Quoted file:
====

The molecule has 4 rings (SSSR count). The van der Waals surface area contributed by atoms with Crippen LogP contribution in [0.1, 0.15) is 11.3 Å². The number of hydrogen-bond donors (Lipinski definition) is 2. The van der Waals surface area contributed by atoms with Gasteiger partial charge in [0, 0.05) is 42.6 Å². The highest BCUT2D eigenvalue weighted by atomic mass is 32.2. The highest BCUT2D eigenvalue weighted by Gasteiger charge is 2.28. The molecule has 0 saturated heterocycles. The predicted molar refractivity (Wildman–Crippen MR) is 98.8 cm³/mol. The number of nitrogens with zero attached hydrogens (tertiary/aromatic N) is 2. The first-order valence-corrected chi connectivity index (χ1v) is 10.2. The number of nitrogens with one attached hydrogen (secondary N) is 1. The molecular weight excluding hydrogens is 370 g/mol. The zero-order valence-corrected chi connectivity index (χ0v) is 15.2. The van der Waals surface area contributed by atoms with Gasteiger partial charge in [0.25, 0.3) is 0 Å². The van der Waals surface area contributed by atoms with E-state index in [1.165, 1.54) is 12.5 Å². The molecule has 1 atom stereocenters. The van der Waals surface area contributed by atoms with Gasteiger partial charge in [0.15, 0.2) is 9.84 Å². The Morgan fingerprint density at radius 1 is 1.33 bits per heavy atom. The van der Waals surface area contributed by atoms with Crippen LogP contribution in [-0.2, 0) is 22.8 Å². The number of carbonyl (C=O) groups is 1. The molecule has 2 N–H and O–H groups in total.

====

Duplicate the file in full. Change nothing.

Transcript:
The molecule has 4 rings (SSSR count). The van der Waals surface area contributed by atoms with Crippen LogP contribution in [0.1, 0.15) is 11.3 Å². The number of hydrogen-bond donors (Lipinski definition) is 2. The van der Waals surface area contributed by atoms with Gasteiger partial charge in [0, 0.05) is 42.6 Å². The highest BCUT2D eigenvalue weighted by atomic mass is 32.2. The highest BCUT2D eigenvalue weighted by Gasteiger charge is 2.28. The molecule has 0 saturated heterocycles. The predicted molar refractivity (Wildman–Crippen MR) is 98.8 cm³/mol. The number of nitrogens with zero attached hydrogens (tertiary/aromatic N) is 2. The first-order valence-corrected chi connectivity index (χ1v) is 10.2. The number of nitrogens with one attached hydrogen (secondary N) is 1. The molecular weight excluding hydrogens is 370 g/mol. The zero-order valence-corrected chi connectivity index (χ0v) is 15.2. The van der Waals surface area contributed by atoms with Gasteiger partial charge in [0.25, 0.3) is 0 Å². The van der Waals surface area contributed by atoms with E-state index in [1.165, 1.54) is 12.5 Å². The molecule has 1 atom stereocenters. The van der Waals surface area contributed by atoms with Gasteiger partial charge in [0.15, 0.2) is 9.84 Å². The Morgan fingerprint density at radius 1 is 1.33 bits per heavy atom. The van der Waals surface area contributed by atoms with Crippen LogP contribution in [-0.2, 0) is 22.8 Å². The number of carbonyl (C=O) groups is 1. The molecule has 2 N–H and O–H groups in total.